Centralized master control is another solution. However, it is a balancing act, with reduction in operating expense balanced against the increased cost for interconnection services. In major metropolitan markets, especially those with organized labor contracts that could make labor costs a major part of the operational costs, it is possible to experience significant savings in master control room operator costs. But even with decreasing costs for high-bandwidth interconnection circuit contracts, it is not possible to simply assume that labor savings will swamp connection costs. In each case, research must be done. The first step is selecting an operational model to use as a basis for the investigation.

Distributed operations

In a distributed operations model, only those portions of the content that make sense to offload to a centralized and combined operation are actually moved out of the local station. Syndicated content might be timed and prepped for air in a centralized operation for all group stations, but with the increased use of third-party services to deliver the content to the local station, it might make sense to only move the metadata from a centralized site to the local station.

That metadata, which might include editing decisions made regarding appropriate content, can be delivered in skinny pipes when compared with running the content over a WAN connection requiring perhaps 8Mb/s to 12Mb/s. This approach requires fully integrated automation software with the schedule assembled in the hub and executed at the spoke.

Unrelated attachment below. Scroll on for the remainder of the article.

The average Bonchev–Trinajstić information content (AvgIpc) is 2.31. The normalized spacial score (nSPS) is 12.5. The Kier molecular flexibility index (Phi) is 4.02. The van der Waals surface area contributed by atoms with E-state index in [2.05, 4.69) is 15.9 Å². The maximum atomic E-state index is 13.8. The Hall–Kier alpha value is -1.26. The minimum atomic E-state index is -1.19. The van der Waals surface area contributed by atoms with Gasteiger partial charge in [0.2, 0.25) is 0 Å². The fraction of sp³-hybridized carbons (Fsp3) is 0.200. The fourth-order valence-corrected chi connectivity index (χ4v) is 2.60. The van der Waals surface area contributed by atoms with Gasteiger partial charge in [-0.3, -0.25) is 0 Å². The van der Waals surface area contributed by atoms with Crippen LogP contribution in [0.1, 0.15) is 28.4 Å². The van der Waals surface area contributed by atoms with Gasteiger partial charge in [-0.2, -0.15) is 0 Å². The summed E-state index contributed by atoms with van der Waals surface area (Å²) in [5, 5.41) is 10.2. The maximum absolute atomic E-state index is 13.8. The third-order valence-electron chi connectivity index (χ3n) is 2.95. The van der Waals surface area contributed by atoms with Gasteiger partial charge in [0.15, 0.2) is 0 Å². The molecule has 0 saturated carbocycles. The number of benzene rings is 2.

Remote monitoring is critical to make such an approach work well because it's likely that no one is monitoring at the local station. Modest bandwidth can accomplish this today. This includes both thumbnails and streaming media from the local station. The system can collect data and analyze audio and video levels, freeze frame detection, and the presence of signals in places where no operator is present. A logging system with browse access to the corporate WAN can allow remote users to verify that content is arriving and playing to air as expected.

The mechanics

A centralized operation can only work if the interconnection is essentially bulletproof. This might mean diversely routed circuits and a service level agreement that guarantees the availability of the end-to-end service. To achieve the goals, the provider may provision a full backup. It is often prudent, especially in the case of a distributed architecture, to provide a lower bandwidth backup to sustain monitoring and control during any outage in the main interconnection bandwidth (think back hoe fade).

The mechanics of accomplishing centralized operations include little technical planning until the business case is developed and tested against objectives. For example, if the station is in a top-10 market, the cost of make goods may be so high that any potential savings in operations are lost. After the business plan is developed, an overlay technical plan must be drawn up and tested to determine if anticipated cost savings and projected capital cost can be achieved. Lastly, following a decision to move forward, the hard issues of dealing with staff confusion and uncertainty must be addressed.

One thing can be said for certain: Groups anticipating delivering multicast streams in the future need to think through the business model and determine if it can be accomplished more effectively via centralization of any part of the operation, traffic, promotions or master control.

John Luff is a broadcast technology consultant.